On the left side of the “Format” tab you can select any of your shapes and change them to another, and also make them larger or smaller.
If you click on “Shape Styles” you will be able to choose from a selection of pre-defined shapes and colors.
Shift right just slightly and you will find controls to alter the fill. Choose from various “Theme Colors” or select your own. You an also use pictures, gradients, and textures for even more fill options.
If you want to refine the outline around your shape(s), you can choose any color, weight, or dashes.
Finally, “Shape Effects” has quite a few options for enhancing your shapes, many of which will give them a cool 3D effect that you can adjust by clicking 3D Options at the bottom of the of the menu.
Format Text Effects
Let’s take a closer look at this because it contains a pretty sizable amount of features. We’ll cover the basics so that you’re more aware of them. The pane titled, “Format Text Effects,” slides out from the right edge.
As with any other panes in Word 2013, it can be detached, which you can then stick out of the way to save screen area, or keep it nearby so it is handy. Regardless, this dialog box will allow you to quickly work with text, so you don’t have to repeatedly keep going to the ribbon to change things. Note also that the dialog is split into functions, “Text Fill and Outline” and “Text Effects.” “Text Fill and Outline” is simple enough to figure out, and is used to enhance how text appears.
Say, for instance, we want to write How-To Geek School and enhance it so that it is size 48 pt., blue with a black 1 pt. outline. We simply select the text we want, increase to the size to 48, then in the “Format Text Effects” dialog, we can change the color (we can also do this in the “Font” section of the “Home” tab. Then under “Text Outline” we choose “Solid line” and choose block and 1 pt. for the outline width.
That looks pretty good, but we really want it to pop, let’s add some more text effects, such as a shadow, a reflection, and we’ll add a bit of a 3d bezel to round the lettering out.
The result is a bit more striking and while it’s not likely to make it into any final designs, it does give you an idea of what you can do with WordArt.
Who doesn’t like charts? Charts are a great way to visually display data sets and Word 2013 comes jam packed with a large assortment of Charts to choose from, including columns, pie, bar charts and much, much more. Check out the screenshot for an idea of just how many options there are:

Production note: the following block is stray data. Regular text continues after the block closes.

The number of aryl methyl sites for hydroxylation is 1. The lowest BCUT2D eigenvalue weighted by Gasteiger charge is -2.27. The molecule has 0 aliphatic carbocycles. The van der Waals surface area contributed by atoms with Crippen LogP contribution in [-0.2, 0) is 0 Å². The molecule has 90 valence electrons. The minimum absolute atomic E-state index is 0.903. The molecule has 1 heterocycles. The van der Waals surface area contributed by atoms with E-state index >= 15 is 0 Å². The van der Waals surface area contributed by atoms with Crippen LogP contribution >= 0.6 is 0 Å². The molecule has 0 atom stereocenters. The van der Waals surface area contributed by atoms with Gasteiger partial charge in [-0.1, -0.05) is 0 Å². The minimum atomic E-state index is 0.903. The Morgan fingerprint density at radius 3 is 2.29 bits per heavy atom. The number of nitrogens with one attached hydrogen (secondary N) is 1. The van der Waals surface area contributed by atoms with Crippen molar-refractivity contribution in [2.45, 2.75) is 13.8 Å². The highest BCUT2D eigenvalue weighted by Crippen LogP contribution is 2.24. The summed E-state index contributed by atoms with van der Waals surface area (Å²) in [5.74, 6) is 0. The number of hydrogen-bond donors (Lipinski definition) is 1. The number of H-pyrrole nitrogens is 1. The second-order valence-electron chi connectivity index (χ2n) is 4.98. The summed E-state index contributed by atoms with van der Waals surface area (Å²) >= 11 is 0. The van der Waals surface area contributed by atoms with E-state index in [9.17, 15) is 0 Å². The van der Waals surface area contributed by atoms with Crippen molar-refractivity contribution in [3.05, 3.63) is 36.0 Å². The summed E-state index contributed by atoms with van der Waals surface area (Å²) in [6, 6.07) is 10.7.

When you choose a style, you’ll get a spreadsheet, which will allow you to enter the data points on your x and y axes. As you enter data, the chart will change.
Manipulating and formatting charts is easy. Whenever you click on a chart in your document, you’ll get the “Chart Tools,” which, as you might have guessed, is the Ribbon tab devoted solely to charts.
Using the “Design” tab, if you don’t like the colors or style of your chart, you can instantly apply changes to it without having to generate a new one.
If you decide you don’t think the layout works for this particular type of data, change it using “Quick Layout” or add another element such as another axis, chart title, gridlines, and more.
On the right side of the “Design” tab you will find essential tools for altering your data and you can also go back and completely change the type of chart you’re using.
So, if you think a pie chart would work better, you can change to that. Note however, some data points, such as “breakfast,” “lunch,” and “dinner” aren’t represented on this chart.
The “Chart Tools” also give you a “Format” tab so you can dress things up a bit by adding shapes and then being able to change the style, fill, and outline.
Turning to the right side of the “Format” tab, you are given options for adding and changing WordArt, arranging elements, and adjusting the size of your chart (which you can also do with the grab handles).
It’s easy also to affect changes inline too. When you click on a chart in your document, formatting controls appear along the upper-right corner. From top-to-bottom, you get “Layout options” so you can set your text wrapping. You can change chart elements with the plus (+) symbol, so if you want to change chart titles, add gridlines, and stuff like that.
The paintbrush icon is for setting a style and color them, and finally, the sieve icon is for “Chart Filters,” so you can edit data points and names on your chart.
The “Screenshot” feature will allow you to take a screen clip, which is automatically pasted in you document.
When you use the screenshot function, it will let you choose between any currently open windows, or you can select “Screen Clipping,” which will minimize Word allowing you to take a selection or full shot of your desktop. So for example, if you want to simply insert a shot of your desktop and its icons, you would first need to minimize everything you have open.